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    1. experience is offline

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      #11

      Quote:

      Originally Posted by deanclark View Post
      Nice discussion thread. China has captured most areas of the Indian market. Mostly, China items have no warranty, no guarantee, all is down to the luck of the customer...
      There are two points in your post and I will answer both.

      1. Yes China has captured a large part of the manufactured goods market but far from all of it. People talk about low price goods and China is always mentioned. The fact is it is often possible to buy cheaper in other countries, or if not cheaper, you can often buy better quality at the same price.

      2. All is not down to the luck of the customer unless a) you are buying retail ex China, or b) you are a reseller and have not been careful in locating ethical and reliable suppliers.
      To learn safe overseas sourcing and how to buy small (or large) quantities at best prices see→ http://provenchinasourcing.comLearn to find genuine manufacturers and negotiate small orders at prices way below what wholesalers charge. Written after my health enforced retirement and provides insider information from veteran with experience exporting 1978-1987 importing since 1987 Learn to import the easy way

    2. whitelabel is offline

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      #12
      Thanks for sharing!

    3. aliceshana is offline

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      #13
      Good view on the business with chinese factory, including the culture. Since I am working in my company for 4 years and my company is located in the industrial area, frankly speaking it really depends on the factory you choose.

    4. Chanbly Electronic is offline

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      #14

      Quote:

      Originally Posted by deanclark View Post
      Nice discussion thread. China has captured most areas of the Indian market. Mostly, China items have no warranty, no guarantee, all is down to the luck of the customer...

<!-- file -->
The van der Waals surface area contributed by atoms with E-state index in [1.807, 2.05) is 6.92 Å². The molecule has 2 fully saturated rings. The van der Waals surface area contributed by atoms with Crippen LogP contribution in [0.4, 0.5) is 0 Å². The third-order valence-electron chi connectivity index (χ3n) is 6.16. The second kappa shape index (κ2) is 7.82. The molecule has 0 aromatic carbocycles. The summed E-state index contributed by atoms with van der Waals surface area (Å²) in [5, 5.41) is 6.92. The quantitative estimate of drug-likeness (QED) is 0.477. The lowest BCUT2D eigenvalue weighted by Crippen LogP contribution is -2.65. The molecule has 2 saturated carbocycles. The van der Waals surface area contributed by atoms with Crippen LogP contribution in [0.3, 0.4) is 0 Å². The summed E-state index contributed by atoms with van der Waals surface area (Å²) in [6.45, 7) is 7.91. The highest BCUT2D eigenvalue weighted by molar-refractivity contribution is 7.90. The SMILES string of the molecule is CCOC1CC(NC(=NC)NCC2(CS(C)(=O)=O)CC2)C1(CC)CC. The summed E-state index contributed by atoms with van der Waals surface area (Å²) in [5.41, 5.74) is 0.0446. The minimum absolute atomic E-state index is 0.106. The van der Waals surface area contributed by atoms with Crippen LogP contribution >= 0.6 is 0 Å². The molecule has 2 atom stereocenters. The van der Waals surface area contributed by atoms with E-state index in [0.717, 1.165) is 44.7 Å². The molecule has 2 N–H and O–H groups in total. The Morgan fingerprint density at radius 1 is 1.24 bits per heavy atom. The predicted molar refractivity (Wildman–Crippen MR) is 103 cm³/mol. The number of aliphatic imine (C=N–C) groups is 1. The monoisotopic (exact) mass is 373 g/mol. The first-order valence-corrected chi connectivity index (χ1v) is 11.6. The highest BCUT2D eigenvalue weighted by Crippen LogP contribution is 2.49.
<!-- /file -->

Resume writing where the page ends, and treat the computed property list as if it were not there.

Basically, most of the suppliers in China are regularized. If you come across a Chinese supplier who doesn't provide any product guarantees then you should work with someone else. Consider that some goods don't need after-service, such as Gifts and other low value goods. Before you select your supplier, try to learn more about them.

    5. experience is offline

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      #15

      Quote:

      Originally Posted by Chanbly Electronic View Post
      Basically, most of the suppliers in China are regularized. If you come across a Chinese supplier who doesn't provide any product guarantees then you should work with someone else. Consider that some goods don't need after-service, such as Gifts and other low value goods. Before you select your supplier, try to learn more about them.
      Chanbly Electronic is quite correct on both counts. In my 22 years of importing I always dealt with suppliers who honored their obligations. There were occasionally some shipments that did not quite meet my strict QC standards, but because these standards had already been well established in our discussions before ordering, there was no problem having the goods replaced. Such instances were quite rare, and after building a good relationship with the suppliers thoe problems were almost non existent.

      It certainly is vital to do your due diligence when considering a new supplier, and not to rush into placing an order. A sample followed by a small trial order will usually help buyers get to know the quality, and how the supplier operates.
      To learn safe overseas sourcing and how to buy small (or large) quantities at best prices see→ http://provenchinasourcing.comLearn to find genuine manufacturers and negotiate small orders at prices way below what wholesalers charge. Written after my health enforced retirement and provides insider information from veteran with experience exporting 1978-1987 importing since 1987 Learn to import the easy way